BERLIN -- Standing at a symbol of democracy's triumph over communism, President Obama will announce his hopes to further reduce the U.S. nuclear arsenal as he tries to outline a vision for a post-Cold War "national and citizen activism," officials said. In a speech at the Brandenburg Gate on Wednesday, Obama will say he wants to go beyond reductions outlined in the New START treaty, seeking an additional one-third cut in the number of deployed strategic nuclear warheads in the U.S. arsenal, if the Russians agree to do the same, a senior administration official said Wednesday.
WORLD
June 15, 2013 | By Kathleen Hennessey, Los Angeles Times
WASHINGTON - Five years ago, when Americans had not yet made up their minds on their choice for president, Europe had. More than 200,000 people crowded the streets of Berlin - a favorite backdrop for U.S. politicians reaching for history - to hear then-candidate Barack Obama promise to turn the page on the unpopular policies of George W. Bush. "Germany meets the superstar," the news magazine Der Spiegel proclaimed on its cover. As he heads to Europe on Sunday for a visit that will culminate with a sequel to that Berlin speech three days later, Obama has been demoted to mere president.
WORLD
May 31, 2013 | By Jeevan Vasagar
BERLIN - More than two decades after the Berlin Wall came down, Germany's eastern half remains a very different place from the west - older, whiter and more likely to be out of work, according to results published Friday from the country's first census since reunification. Unemployment rates in the five states that made up Communist East Germany ranged from 3.3% to 4.4% in the nationwide survey, which was conducted in May 2011. By contrast, the jobless rate in the former West Germany ranged from 1.7% in Bavaria to 2.8% in North Rhine-Westphalia.
ENTERTAINMENT
May 16, 2013 | By Richard Rayner
John le Carré's novels have responded brilliantly to the absence of the Cold War, which was, from 1963's classic "The Spy Who Came in from the Cold" to "The Secret Pilgrim" in 1990, their traditional domain. In one sense, though, whether set before or after the crumbling of the Berlin Wall, the subject of Le Carré's fiction has never changed. A theme always was, and remains, the question: How can the individual hope to take any effective action in the murk of politics? Le Carré's most famous (and best loved)
WORLD
March 1, 2013 | By Paul Richter and David S. Cloud, Los Angeles Times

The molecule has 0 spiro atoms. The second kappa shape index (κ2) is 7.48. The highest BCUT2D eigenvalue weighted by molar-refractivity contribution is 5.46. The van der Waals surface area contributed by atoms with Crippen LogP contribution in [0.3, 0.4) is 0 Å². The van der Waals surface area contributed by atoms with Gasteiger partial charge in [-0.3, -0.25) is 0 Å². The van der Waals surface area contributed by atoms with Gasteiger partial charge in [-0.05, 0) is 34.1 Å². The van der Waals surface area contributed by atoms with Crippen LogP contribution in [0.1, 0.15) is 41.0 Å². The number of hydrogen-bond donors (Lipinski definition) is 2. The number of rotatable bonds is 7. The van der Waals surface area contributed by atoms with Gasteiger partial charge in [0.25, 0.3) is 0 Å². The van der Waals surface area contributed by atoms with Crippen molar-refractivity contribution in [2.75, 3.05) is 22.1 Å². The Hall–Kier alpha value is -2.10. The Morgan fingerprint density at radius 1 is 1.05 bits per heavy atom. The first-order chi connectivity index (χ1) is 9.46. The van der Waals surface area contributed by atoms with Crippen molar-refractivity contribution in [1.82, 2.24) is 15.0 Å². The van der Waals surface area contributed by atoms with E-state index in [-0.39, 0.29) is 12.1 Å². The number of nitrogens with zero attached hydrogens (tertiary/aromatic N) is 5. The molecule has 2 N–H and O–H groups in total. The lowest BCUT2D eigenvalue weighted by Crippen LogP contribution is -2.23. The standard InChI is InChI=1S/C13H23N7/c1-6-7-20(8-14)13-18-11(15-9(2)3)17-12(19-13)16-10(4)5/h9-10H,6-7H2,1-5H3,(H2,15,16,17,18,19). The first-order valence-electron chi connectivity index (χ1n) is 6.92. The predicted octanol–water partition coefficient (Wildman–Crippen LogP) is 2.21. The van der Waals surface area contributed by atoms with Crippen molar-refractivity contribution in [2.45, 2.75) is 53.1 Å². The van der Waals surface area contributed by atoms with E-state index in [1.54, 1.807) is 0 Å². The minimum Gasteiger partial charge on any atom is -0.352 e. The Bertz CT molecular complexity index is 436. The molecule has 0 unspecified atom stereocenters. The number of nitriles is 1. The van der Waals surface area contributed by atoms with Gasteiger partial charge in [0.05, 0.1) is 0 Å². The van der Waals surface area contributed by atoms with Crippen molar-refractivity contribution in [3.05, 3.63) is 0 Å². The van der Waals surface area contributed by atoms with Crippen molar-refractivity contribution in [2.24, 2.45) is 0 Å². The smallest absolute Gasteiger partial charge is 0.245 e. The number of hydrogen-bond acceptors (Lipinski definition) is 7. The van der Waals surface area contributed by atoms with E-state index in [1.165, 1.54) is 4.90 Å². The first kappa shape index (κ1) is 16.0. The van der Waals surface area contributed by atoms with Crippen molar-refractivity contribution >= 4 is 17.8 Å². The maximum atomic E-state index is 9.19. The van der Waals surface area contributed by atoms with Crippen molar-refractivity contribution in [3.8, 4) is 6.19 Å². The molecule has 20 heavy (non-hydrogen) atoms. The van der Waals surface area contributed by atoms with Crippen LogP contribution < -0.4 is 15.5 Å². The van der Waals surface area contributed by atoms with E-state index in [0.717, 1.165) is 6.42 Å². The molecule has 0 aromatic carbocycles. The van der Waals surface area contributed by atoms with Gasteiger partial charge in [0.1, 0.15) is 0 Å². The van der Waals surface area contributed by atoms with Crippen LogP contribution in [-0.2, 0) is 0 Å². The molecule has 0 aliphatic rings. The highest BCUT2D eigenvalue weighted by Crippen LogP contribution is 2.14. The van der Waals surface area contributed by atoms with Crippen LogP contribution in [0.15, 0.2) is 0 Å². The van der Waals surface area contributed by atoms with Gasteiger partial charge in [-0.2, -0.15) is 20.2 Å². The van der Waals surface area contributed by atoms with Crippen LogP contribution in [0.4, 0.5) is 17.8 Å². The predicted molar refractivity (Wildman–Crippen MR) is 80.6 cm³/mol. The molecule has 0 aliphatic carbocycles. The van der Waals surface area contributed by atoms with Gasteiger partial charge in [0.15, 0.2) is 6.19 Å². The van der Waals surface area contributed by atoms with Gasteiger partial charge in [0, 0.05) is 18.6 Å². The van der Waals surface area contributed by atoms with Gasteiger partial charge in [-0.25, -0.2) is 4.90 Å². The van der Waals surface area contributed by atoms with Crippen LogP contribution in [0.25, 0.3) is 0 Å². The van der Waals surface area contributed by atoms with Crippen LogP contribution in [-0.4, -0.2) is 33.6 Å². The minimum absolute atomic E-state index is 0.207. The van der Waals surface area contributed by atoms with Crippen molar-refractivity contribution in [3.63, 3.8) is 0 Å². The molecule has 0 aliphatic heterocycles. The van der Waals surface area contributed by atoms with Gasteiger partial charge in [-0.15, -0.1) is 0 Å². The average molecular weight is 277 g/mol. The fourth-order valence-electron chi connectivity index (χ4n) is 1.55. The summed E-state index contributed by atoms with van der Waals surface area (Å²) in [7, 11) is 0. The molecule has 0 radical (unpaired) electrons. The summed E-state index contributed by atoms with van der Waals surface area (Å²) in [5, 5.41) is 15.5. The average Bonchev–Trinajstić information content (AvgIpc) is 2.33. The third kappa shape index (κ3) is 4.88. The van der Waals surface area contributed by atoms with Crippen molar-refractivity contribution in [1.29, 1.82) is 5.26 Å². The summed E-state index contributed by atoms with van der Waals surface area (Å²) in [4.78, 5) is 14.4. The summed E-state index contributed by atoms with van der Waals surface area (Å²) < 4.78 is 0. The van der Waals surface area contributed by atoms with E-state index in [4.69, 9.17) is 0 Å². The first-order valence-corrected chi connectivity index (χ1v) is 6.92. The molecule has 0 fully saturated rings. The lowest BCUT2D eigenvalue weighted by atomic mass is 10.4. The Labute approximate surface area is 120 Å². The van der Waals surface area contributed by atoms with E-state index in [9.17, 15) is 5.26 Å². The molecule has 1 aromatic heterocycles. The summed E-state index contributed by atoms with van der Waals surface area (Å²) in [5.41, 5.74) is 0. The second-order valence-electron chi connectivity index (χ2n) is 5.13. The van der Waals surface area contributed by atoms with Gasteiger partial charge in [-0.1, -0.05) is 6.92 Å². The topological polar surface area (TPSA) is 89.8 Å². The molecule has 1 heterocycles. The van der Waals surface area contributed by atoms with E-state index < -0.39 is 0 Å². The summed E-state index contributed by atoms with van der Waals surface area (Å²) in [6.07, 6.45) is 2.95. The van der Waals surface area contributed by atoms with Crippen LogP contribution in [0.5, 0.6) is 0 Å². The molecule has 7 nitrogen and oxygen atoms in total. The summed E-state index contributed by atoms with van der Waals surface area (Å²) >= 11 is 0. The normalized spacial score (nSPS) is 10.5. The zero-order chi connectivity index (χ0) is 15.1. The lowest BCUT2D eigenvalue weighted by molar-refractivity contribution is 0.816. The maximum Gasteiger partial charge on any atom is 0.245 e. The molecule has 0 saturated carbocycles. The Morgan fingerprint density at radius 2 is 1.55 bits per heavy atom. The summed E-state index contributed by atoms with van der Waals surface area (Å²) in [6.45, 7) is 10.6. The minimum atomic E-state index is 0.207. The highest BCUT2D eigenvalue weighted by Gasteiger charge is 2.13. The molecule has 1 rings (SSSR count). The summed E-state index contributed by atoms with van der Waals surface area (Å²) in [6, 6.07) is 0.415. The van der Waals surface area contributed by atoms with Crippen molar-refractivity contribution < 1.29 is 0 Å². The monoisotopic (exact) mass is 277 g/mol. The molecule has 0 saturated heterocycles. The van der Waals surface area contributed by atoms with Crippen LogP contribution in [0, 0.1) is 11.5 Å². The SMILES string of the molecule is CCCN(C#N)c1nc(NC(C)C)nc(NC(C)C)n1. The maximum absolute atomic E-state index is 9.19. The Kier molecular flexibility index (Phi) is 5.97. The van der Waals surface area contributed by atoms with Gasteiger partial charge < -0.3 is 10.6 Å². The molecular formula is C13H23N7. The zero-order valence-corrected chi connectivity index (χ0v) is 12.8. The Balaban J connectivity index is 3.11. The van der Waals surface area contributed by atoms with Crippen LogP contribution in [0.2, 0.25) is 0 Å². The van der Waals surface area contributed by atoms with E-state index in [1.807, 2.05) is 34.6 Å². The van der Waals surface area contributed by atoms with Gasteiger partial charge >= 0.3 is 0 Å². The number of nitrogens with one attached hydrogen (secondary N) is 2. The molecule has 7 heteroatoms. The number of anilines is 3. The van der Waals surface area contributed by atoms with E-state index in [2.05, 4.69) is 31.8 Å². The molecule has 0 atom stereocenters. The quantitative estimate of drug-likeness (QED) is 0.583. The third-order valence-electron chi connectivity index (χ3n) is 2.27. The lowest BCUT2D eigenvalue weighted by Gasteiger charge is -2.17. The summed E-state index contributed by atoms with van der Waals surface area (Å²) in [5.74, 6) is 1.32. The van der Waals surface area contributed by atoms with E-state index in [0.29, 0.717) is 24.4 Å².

WASHINGTON - When John F. Kerry's political foes complained in 2004 that he "looked French" and ordered Swiss cheese on his Philadelphia cheese steaks, the Democratic presidential nominee began keeping his affinities for Europe bien caché - well hidden. But now that he is America's chief diplomat, snail eating comes with the job and Kerry's Europhilia is back with a vengeance. In his first trip to Europe as secretary of State, Kerry this week spoke in French, German and Italian, warmed to discussions of European cuisines and lifestyles, and recited a Thomas Jefferson epigram in French.
NEWS
March 1, 2013 | By Paul Richter and David Cloud
WASHINGTON -- When John Kerry's political foes complained in 2004 that he “looked French” and ordered Swiss cheese on his Philadelphia cheese steaks, the Democratic presidential nominee began keeping his affinities for Europe bien cache -- well hidden. But now that he is America's chief diplomat, snail eating comes with the job and Kerry's Europhilia is back with a vengeance. In his first trip to Europe as Secretary of State this week, Kerry spoke in French, German and Italian, warmed to discussions of European cuisines and lifestyles, and recited a Thomas Jefferson epigram -- in French.
WORLD
June 12, 2012 | By Ken Ellingwood and Tracy Wilkinson, Los Angeles Times
MEXICO CITY - When Mexico's long-ruling party was ousted by voters 12 years ago, giddy celebrants hailed the event as something like the fall of the Berlin Wall. For seven decades, the Institutional Revolutionary Party, or PRI, had governed virtually unchallenged, aided by election trickery, a well-honed ability to buy off potential troublemakers and, when that didn't work, an iron fist. Its historic loss in 2000, and its tumble to third place six years later, led some to even imagine a Mexico without the PRI. Now the PRI is on the verge of an epic comeback.
CALIFORNIA | LOCAL
November 13, 2011 | By Bob Pool, Los Angeles Times
She was born on the west side of the Berlin Wall. He was born on the east side. But artists Jasmin Siddiqui and Falk Lehmann worked side-by-side for days to paint a poignant 12-foot-tall reminder of the Cold War on a chunk of the Berlin Wall that stands next to Wilshire Boulevard in Los Angeles. The artwork is spray-painted on the "East Berlin side" of the concrete wall that for 28 years split families, blocked workers from their jobs and prevented Germans from freely traveling inside their divided country.
Los Angeles Times Articles
|